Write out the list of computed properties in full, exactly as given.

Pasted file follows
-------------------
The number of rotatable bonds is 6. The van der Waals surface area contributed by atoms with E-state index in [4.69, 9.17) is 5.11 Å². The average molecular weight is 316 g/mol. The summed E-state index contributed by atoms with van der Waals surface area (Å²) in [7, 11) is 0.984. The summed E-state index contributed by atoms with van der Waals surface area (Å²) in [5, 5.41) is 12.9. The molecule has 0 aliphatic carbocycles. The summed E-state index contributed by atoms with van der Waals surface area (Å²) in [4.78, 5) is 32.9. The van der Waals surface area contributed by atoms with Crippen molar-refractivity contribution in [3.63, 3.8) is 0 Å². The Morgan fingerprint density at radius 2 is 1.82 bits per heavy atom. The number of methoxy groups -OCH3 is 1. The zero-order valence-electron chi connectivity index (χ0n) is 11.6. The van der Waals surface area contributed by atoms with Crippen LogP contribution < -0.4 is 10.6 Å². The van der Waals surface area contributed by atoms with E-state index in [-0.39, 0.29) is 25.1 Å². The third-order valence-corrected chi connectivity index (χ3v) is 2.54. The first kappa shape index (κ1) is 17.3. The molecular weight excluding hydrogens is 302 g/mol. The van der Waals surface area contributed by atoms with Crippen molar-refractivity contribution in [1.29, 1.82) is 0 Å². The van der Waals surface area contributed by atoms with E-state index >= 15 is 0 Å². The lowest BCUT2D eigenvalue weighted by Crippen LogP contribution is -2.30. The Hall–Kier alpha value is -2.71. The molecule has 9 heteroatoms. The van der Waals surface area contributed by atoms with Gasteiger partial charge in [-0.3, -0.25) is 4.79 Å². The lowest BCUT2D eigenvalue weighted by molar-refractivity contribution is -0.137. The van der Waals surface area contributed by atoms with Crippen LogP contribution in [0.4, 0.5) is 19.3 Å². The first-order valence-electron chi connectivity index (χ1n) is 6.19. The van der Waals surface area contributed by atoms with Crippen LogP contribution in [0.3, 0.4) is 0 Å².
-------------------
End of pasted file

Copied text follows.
The number of rotatable bonds is 6. The van der Waals surface area contributed by atoms with E-state index in [4.69, 9.17) is 5.11 Å². The average molecular weight is 316 g/mol. The summed E-state index contributed by atoms with van der Waals surface area (Å²) in [7, 11) is 0.984. The summed E-state index contributed by atoms with van der Waals surface area (Å²) in [5, 5.41) is 12.9. The molecule has 0 aliphatic carbocycles. The summed E-state index contributed by atoms with van der Waals surface area (Å²) in [4.78, 5) is 32.9. The van der Waals surface area contributed by atoms with Crippen molar-refractivity contribution in [3.63, 3.8) is 0 Å². The Morgan fingerprint density at radius 2 is 1.82 bits per heavy atom. The number of methoxy groups -OCH3 is 1. The zero-order valence-electron chi connectivity index (χ0n) is 11.6. The van der Waals surface area contributed by atoms with Crippen LogP contribution < -0.4 is 10.6 Å². The van der Waals surface area contributed by atoms with E-state index in [-0.39, 0.29) is 25.1 Å². The third-order valence-corrected chi connectivity index (χ3v) is 2.54. The first kappa shape index (κ1) is 17.3. The molecular weight excluding hydrogens is 302 g/mol. The van der Waals surface area contributed by atoms with Crippen molar-refractivity contribution in [1.29, 1.82) is 0 Å². The van der Waals surface area contributed by atoms with E-state index >= 15 is 0 Å². The lowest BCUT2D eigenvalue weighted by Crippen LogP contribution is -2.30. The Hall–Kier alpha value is -2.71. The molecule has 9 heteroatoms. The van der Waals surface area contributed by atoms with Gasteiger partial charge in [-0.3, -0.25) is 4.79 Å². The lowest BCUT2D eigenvalue weighted by molar-refractivity contribution is -0.137. The van der Waals surface area contributed by atoms with Crippen LogP contribution in [0.4, 0.5) is 19.3 Å². The first-order valence-electron chi connectivity index (χ1n) is 6.19. The van der Waals surface area contributed by atoms with Crippen LogP contribution in [0.3, 0.4) is 0 Å².